Pointers

Discussion in 'Programmer's Corner' started by Dritech, Feb 28, 2015.

  1. Dritech

    Thread Starter Well-Known Member

    Sep 21, 2011
    756
    5
    Hi all,

    Can someone please explain to be how the pointer in the program below actually operate?

    Are *add and *sub referring to the memory location of variables add and sub? or are they pointers?
    If they are pointers, why are then not declared? (i.e. float *add, *sub; )

    Any help would be appreciate.
     
  2. GopherT

    AAC Fanatic!

    Nov 23, 2012
    6,016
    3,789
    Yes, pointers to the variable's address by two methods. Read this...
    http://www.cplusplus.com/doc/tutorial/pointers/
     
  3. MrChips

    Moderator

    Oct 2, 2009
    12,439
    3,360
    The function Calc( ) is attempting to modify the contents of two variables. They solve this by the use of pointers.

    A simpler solution would have been to return the value of one math operator at a time.

    Code (Text):
    1.  
    2. float CalcADD( float a, float b)
    3. {
    4.   return (a + b);
    5. }
    6.  
    7. float CalcSUB( float a, float b)
    8. {
    9.   return (a - b);
    10. }
    11.  
    12.  
     
  4. darrough

    Member

    Jan 18, 2015
    86
    19
    "*add = a + b" reads "add a and b and store at the address passed through the parameter *add".

    *add could have been named *x and it would work the same. If it begins with a * that means it is carrying an address and the function is to work with the variable at that address.
     
  5. Dritech

    Thread Starter Well-Known Member

    Sep 21, 2011
    756
    5
    Thanks a lot for the replies :)

    Another quick question. Can someone explain the use of &item in the lines below?
    These lines are used to read and write form different files.
    fscanf indicate a read command and fprintf indicate a write command. "inp" and "outp" are the respective pointers, but what are ""%lf", &item" and ""%.2f\n", item" exactly doing please?

    fscanf(inp, "%lf", &item);
    fprintf(outp, "%.2f\n", item);
     
  6. GopherT

    AAC Fanatic!

    Nov 23, 2012
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    Read the link in post #2
     
  7. MrChips

    Moderator

    Oct 2, 2009
    12,439
    3,360
    Part 1
    passing parameters by value vs by reference

    In the function call:

    Calc ( a, b , &x, &y);

    we see two ways of passing parameters, by values a and b
    and by reference, &x and &y.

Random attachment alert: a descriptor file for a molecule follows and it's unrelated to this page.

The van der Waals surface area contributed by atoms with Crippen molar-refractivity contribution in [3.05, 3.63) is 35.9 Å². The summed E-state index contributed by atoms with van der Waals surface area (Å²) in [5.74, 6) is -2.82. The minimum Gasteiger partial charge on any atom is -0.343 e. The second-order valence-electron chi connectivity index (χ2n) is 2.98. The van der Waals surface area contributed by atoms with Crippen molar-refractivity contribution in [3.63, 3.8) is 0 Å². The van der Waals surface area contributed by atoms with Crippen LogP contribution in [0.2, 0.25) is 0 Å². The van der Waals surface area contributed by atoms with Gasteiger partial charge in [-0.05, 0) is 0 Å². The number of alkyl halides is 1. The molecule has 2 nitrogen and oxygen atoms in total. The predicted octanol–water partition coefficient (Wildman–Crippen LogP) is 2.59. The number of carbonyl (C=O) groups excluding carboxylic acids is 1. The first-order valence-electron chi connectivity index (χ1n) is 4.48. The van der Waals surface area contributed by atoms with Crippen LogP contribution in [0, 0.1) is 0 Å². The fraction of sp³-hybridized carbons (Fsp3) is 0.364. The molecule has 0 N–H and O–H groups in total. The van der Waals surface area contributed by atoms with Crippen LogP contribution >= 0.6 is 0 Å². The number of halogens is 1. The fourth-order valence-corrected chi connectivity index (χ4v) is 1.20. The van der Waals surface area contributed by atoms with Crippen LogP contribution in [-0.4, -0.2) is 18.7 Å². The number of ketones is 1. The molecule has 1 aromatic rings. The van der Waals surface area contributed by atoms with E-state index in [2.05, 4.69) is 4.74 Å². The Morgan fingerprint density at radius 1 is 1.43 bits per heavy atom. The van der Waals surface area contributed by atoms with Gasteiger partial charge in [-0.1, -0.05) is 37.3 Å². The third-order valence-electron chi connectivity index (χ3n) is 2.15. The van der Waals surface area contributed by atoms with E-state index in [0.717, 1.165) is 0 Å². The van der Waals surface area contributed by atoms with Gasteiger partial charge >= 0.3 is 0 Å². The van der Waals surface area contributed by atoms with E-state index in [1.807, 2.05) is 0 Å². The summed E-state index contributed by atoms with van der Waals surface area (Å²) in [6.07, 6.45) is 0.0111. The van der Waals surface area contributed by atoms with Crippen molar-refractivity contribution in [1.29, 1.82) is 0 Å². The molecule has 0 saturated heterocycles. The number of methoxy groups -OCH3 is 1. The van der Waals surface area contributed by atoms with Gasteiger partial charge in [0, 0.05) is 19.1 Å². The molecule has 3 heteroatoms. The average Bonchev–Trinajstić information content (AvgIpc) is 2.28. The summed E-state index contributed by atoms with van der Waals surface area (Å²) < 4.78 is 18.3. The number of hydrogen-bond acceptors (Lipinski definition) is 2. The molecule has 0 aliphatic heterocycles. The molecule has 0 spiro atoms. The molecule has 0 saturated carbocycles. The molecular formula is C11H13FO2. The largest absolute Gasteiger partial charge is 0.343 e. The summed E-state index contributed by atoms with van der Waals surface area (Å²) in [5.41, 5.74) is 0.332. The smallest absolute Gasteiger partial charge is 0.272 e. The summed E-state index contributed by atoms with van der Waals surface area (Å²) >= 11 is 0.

a and b are input values to the function. The values of a and b (copies and not the variables themselves) are placed in a container (on the stack or register) before calling the function. This is called passing by value.

    The function is attempting to alter the contents of the variables x and y. In order to do that we need to know where the variables reside. Hence we pass the addresses of the variables x and y.

    & is called the address operator.

    Hence &x is the address of x.
    &y is the address of y.

    Thus, before the function is called, the addresses of x and y are placed in a container (stack or register) and then the function is called.

    This is called passing by reference.

    The fscanf( inp, "%lf", &item) statement is attempting to alter the value of a variable item.
    Hence we have to pass the address of item.
     
    Last edited: Mar 1, 2015
  8. MrChips

    Moderator

    Oct 2, 2009
    12,439
    3,360
    Part 2
    fscanf and fprinf formatting

    These are text input and output functions. Hence we need to specify how the text is to be formatted.

    fprintf(outp, "%.2f\n", item);

    "%.2f\n" is the format specifier which says you want the floating point number to be displayed with 2 places after the decimal point.

    \n requests that after the text is displayed, move to a new line.

    See this:

    http://www.tutorialspoint.com/c_standard_library/c_function_fprintf.htm
     
    Dritech and killivolt like this.
  9. WBahn

    Moderator

    Mar 31, 2012
    17,737
    4,789
    A simple way to keep these straight in your mind is to read them as:

    &x => "the address of x" or "the address at which x is stored"
    *x => "the value stored at address x"
     
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